Wednesday, October 2, 2019

1984 Vs Brave New World :: compare contrast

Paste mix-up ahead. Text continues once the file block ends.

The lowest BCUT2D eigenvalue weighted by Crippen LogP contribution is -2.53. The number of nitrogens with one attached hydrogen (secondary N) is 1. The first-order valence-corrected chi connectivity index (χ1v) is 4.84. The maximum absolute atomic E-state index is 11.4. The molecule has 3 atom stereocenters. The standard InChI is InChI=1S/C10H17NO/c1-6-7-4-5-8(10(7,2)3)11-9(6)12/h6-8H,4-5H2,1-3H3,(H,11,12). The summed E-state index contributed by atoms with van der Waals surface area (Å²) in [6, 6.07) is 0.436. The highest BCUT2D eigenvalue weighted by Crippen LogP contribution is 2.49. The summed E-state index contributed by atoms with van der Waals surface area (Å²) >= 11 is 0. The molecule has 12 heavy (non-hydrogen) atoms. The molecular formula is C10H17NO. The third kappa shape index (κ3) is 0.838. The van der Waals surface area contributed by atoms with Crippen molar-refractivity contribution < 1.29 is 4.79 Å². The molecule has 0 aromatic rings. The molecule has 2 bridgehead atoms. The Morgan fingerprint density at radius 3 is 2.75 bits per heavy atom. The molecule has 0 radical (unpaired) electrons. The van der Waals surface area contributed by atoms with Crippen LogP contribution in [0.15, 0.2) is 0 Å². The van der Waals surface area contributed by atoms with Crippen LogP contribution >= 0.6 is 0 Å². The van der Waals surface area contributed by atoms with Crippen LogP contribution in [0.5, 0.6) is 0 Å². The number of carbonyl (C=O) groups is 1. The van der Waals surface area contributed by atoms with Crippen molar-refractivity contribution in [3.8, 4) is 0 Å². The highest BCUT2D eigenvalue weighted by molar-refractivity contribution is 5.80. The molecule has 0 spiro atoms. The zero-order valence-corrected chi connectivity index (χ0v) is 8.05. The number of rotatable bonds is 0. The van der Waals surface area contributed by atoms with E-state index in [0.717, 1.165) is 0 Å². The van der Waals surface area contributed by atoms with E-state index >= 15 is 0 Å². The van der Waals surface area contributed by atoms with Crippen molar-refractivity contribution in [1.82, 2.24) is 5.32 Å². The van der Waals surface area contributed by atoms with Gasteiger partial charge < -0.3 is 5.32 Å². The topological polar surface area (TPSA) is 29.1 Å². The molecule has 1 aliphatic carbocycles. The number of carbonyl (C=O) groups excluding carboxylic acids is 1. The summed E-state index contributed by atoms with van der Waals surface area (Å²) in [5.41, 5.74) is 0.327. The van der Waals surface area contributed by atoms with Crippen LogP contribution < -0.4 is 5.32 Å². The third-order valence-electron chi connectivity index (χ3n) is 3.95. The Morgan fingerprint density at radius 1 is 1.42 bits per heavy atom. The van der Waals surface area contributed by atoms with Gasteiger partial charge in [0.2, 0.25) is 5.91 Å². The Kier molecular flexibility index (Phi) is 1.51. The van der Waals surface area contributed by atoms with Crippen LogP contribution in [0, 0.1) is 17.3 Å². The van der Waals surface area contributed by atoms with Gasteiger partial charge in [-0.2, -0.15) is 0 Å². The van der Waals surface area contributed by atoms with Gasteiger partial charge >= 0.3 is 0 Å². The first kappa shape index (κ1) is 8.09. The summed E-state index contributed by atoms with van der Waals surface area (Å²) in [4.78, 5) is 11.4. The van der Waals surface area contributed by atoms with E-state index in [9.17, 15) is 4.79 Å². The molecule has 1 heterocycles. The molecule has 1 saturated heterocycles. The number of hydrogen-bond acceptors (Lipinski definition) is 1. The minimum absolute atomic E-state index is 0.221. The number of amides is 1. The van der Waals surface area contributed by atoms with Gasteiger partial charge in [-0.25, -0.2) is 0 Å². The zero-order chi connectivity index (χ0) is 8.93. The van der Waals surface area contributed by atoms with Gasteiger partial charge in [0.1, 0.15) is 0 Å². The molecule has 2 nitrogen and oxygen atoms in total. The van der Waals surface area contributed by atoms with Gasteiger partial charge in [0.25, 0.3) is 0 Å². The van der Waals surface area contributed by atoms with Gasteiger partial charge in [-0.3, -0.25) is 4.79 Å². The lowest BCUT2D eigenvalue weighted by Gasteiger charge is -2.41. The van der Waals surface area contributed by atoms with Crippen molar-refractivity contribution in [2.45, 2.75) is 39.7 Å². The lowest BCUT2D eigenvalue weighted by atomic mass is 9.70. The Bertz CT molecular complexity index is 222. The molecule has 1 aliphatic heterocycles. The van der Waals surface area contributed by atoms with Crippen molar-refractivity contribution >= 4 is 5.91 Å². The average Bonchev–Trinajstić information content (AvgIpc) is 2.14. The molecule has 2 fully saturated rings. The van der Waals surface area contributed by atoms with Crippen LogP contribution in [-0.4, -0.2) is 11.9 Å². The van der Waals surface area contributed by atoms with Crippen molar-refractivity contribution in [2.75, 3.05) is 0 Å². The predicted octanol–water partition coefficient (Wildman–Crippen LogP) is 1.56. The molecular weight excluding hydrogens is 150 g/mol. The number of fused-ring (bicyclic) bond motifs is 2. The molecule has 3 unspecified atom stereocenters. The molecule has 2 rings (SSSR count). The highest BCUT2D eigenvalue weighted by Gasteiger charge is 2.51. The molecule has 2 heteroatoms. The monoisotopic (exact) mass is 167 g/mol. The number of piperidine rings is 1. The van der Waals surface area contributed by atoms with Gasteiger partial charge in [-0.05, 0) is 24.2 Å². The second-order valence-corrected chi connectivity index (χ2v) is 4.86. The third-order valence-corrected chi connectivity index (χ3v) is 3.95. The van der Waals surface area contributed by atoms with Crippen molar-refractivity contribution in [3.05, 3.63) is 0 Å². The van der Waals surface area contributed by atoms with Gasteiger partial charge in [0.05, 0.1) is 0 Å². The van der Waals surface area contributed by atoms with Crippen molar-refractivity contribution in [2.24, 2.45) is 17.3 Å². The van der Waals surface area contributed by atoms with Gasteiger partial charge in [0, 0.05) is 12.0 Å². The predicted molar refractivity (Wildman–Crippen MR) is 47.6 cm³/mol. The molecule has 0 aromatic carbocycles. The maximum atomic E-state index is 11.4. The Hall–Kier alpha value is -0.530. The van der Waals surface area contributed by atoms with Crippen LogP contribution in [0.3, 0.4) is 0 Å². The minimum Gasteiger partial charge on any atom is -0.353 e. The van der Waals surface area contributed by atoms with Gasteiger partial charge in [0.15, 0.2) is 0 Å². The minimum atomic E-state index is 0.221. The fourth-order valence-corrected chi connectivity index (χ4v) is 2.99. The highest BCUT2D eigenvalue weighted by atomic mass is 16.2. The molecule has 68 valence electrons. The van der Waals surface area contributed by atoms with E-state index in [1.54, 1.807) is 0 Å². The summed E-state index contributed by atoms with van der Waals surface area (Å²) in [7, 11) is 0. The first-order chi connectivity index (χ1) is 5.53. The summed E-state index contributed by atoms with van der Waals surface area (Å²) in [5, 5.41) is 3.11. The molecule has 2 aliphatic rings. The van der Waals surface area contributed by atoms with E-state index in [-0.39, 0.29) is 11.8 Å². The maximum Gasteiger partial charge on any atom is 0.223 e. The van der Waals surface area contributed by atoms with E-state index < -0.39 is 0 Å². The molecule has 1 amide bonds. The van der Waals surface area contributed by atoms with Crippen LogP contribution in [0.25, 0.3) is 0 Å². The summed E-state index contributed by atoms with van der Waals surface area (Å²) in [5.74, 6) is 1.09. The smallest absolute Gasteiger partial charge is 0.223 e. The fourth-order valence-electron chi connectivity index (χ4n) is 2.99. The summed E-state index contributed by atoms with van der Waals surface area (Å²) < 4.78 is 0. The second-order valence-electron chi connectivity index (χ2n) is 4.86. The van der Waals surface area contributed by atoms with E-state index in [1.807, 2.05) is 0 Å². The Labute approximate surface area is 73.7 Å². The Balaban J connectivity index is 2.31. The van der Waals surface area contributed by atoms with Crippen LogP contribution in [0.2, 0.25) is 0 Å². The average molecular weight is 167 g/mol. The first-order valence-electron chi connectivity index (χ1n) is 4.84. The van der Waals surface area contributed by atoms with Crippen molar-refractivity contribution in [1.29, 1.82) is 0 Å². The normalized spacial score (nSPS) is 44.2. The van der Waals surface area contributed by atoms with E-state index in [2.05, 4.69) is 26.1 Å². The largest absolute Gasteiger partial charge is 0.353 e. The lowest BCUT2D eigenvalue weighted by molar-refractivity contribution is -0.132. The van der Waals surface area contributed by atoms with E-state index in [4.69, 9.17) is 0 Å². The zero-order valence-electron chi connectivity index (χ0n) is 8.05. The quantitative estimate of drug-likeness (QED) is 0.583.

Aldous Huxley’s Brave New World, and George Orwell’s 1984 and Animal Farm each make commentary regarding the governing of society. Each story involves a so called perfect society, or Utopia. The people are given what they want, only to discover it wasn’t really what they desired. It seems that both authors are telling us their idea of what’s wrong with society, and how extreme these wrongs could become if we government to think for us. The way in which each story gives its warning is different. I will explore this. Throughout the novel Winston tries to avoid the control o Big Brother, by committing many almost illegal crimes, such as keeping a diary or sneaking around with Julia, his mistress. Winston is eventually caught, and tortured by "the Party" for his crimes, until he is ‘restored’ and learns to love big brother. 1984 contains a warning about the future. Though not specifically about computers, since it was finished in 1948 "Big Brother" can be viewed as playing the role of a computer. The way big Brother, and tele - screens work can be linked to the commanding control computers have over society today. With the increasing amount of electronic business and the accelerated expansion of the Net the amount of personal information raging from tax file numbers to favourite colours available on line is aiding increasing governmental desire for a paperless world where you can be eliminated, monitored, or altered with the tap of a key. Although many similarities exist between Aldous Huxley's A Brave New World and George Orwell's 1984, the works books though they deal with similar topics, are more dissimilar than alike. A Brave New World is a novel about the struggle of Bernard Marx, who rejects the tenants of his society when he discovers that he is not truly happy. 1984 is the story of Winston who finds forbidden love within the hypocrisy of his society. In both cases, the main character is in quiet rebellion against his government which is eventually found to be in vain. Huxley wrote A Brave New World in the third person so that the reader could be allotted a more comprehensive view of the activities he presents. His characters are shallow and cartoon-like in order to better reflect the society in which they are entrapped. In this society traditional notions of love and what ideally should come out of it have long been disregarded and are now despised, "Mother, monogamy, romance.

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